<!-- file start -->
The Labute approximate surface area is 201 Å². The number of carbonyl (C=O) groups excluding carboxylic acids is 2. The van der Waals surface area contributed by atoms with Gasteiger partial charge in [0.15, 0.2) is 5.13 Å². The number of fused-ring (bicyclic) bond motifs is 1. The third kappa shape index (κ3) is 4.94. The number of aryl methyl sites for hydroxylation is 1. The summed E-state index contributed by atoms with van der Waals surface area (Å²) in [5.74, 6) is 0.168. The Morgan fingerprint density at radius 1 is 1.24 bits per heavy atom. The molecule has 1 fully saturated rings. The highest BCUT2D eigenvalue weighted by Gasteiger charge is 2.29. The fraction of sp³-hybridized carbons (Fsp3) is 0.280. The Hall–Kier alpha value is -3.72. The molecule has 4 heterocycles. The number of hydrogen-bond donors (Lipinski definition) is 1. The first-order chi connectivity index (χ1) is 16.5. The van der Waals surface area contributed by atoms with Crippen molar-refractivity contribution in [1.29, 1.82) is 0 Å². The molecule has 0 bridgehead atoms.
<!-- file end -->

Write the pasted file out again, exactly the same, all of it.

The Labute approximate surface area is 201 Å². The number of carbonyl (C=O) groups excluding carboxylic acids is 2. The van der Waals surface area contributed by atoms with Gasteiger partial charge in [0.15, 0.2) is 5.13 Å². The number of fused-ring (bicyclic) bond motifs is 1. The third kappa shape index (κ3) is 4.94. The number of aryl methyl sites for hydroxylation is 1. The summed E-state index contributed by atoms with van der Waals surface area (Å²) in [5.74, 6) is 0.168. The Morgan fingerprint density at radius 1 is 1.24 bits per heavy atom. The molecule has 1 fully saturated rings. The highest BCUT2D eigenvalue weighted by Gasteiger charge is 2.29. The fraction of sp³-hybridized carbons (Fsp3) is 0.280. The Hall–Kier alpha value is -3.72. The molecule has 4 heterocycles. The number of hydrogen-bond donors (Lipinski definition) is 1. The first-order chi connectivity index (χ1) is 16.5. The van der Waals surface area contributed by atoms with Crippen molar-refractivity contribution in [1.29, 1.82) is 0 Å². The molecule has 0 bridgehead atoms.